But as said, during programming you don't care about the screen so it's not a problem to share the SPI bus :slight_smile:

If it’s RAM you care about, but flash and pin count is not an issue - the 1284p has half the flash, but twice the ram of the 2560 (but also far fewer pins).

And, in general, for AVRs you need:
Crystal, if you’re using one.
Loading caps for crystal, if applicable. Traces to crystal+caps from avr should be kept short.
The AVR itself
0.1uF ceramic caps - 1 per vcc or avcc pin, connected between that pin and ground, right next to the chip.
10k resistor from reset to vcc (not needed, strictly speaking, if not using autoreset for serial programming, but always a good idea for noise rejection on reset pin.
a 2x3 pin ISP header, connected to gnd/vcc/reset/SPI pins with the standard pinout, for bootloading (or programming via ISP if you choose not to use a bootloader). Every time I haven’t included one, I’ve been kicking myself afterwards for my foolishness, so I recommend that this always be incorporated into a design.
a 1x6 pin header (FTDI pinout) for programming over serial, if this functionality is desired.
a 0.1uF cap (ceramic is fine) between DTR pin of above header and reset pin of AVR for autoreset for programming. You can put a 1x2 pin header inline here so you can use a jumper to enable autoreset.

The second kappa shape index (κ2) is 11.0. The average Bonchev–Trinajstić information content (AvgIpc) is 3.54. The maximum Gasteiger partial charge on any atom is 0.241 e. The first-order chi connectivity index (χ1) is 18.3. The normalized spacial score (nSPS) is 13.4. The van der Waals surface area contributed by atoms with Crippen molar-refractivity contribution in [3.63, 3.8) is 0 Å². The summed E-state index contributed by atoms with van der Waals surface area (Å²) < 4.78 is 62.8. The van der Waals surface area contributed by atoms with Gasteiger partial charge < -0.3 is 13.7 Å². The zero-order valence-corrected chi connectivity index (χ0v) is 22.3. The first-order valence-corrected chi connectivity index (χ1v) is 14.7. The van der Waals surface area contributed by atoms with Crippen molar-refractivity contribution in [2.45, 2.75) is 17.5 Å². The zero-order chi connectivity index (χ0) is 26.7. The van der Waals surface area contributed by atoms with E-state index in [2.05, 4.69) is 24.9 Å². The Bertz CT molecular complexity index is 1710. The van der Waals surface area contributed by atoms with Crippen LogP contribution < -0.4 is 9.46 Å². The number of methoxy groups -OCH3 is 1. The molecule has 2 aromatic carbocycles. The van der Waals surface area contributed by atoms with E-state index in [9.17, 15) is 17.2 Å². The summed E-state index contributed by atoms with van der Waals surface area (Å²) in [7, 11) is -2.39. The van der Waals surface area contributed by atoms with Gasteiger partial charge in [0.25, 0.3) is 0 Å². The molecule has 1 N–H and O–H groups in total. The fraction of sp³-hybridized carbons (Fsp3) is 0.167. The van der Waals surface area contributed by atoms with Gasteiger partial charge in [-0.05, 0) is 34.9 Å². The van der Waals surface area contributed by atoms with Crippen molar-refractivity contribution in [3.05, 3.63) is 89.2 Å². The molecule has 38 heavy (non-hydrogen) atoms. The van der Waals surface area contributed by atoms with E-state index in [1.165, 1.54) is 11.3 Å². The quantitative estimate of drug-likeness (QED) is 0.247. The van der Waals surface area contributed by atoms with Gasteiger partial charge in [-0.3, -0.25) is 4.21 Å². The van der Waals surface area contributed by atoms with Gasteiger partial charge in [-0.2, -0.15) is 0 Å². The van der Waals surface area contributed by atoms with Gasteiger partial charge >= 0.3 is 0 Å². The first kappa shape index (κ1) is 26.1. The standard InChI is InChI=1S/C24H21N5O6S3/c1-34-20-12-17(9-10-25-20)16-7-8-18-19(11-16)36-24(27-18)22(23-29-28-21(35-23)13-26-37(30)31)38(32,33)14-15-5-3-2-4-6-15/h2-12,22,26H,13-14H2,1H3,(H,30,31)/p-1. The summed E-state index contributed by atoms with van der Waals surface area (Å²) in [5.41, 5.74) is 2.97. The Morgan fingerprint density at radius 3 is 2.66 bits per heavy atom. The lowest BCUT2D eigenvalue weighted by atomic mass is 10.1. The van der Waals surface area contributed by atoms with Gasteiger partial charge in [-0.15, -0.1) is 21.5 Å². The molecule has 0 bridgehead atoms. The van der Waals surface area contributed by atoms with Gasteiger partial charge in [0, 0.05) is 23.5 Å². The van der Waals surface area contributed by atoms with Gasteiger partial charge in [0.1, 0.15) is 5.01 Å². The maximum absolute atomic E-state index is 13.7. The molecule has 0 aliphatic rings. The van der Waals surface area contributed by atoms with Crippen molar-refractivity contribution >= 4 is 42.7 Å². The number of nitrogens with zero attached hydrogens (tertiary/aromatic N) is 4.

your help is much appreciated, the only thing I have that uses the SPI bus is the display the rest of the devices that are on a bus are all I2C.
With luck I should be able to fit everything onto one board with a set of pads matching up to the SPI pads on the ST7920.

Time to move from a full size mega to the shrunk mega2560 pro moving the SPI bus from 10,11,13 to the ISP.
kendrick

If you want to program via ISP (on the SPI bus) do check that any devices on the SPI bus do not prevent programming.

During programming the IO pins will be floating which may cause problems with some SPI devices, you could may need pullps on some device select lines for instance.

Don’t think it’s an issue here. He only uses MOSI and SCLK to the display, not MISO. Yeah, they may be floating and yeah the display may act weird. But not an issue while programming.

Kendrick:
moving the SPI bus from 10,11,13 to the ISP.

Huh, what? You do know the ISP header is also simple connected to the SPI bus aka to the same pins as 10, 11, 12 and 13…

Kendrick:
your help is much appreciated, the only thing I have that uses the SPI bus is the display the rest of the devices that are on a bus are all I2C.

Depending on what is connected to I2C & SPI and if the libraries are compatible then maybe consider a different MCU altogether. Maybe an ESP8266, ESP32 or STM32 will do the job and have a lot more memory and faster clock speeds.

Every uC is possible. But without knowing the rest of the requirements the Mega already sounds overkill...

septillion:
Huh, what? You do know the ISP header is also simple connected to the SPI bus aka to the same pins as 10, 11, 12 and 13...

But not on the Mega.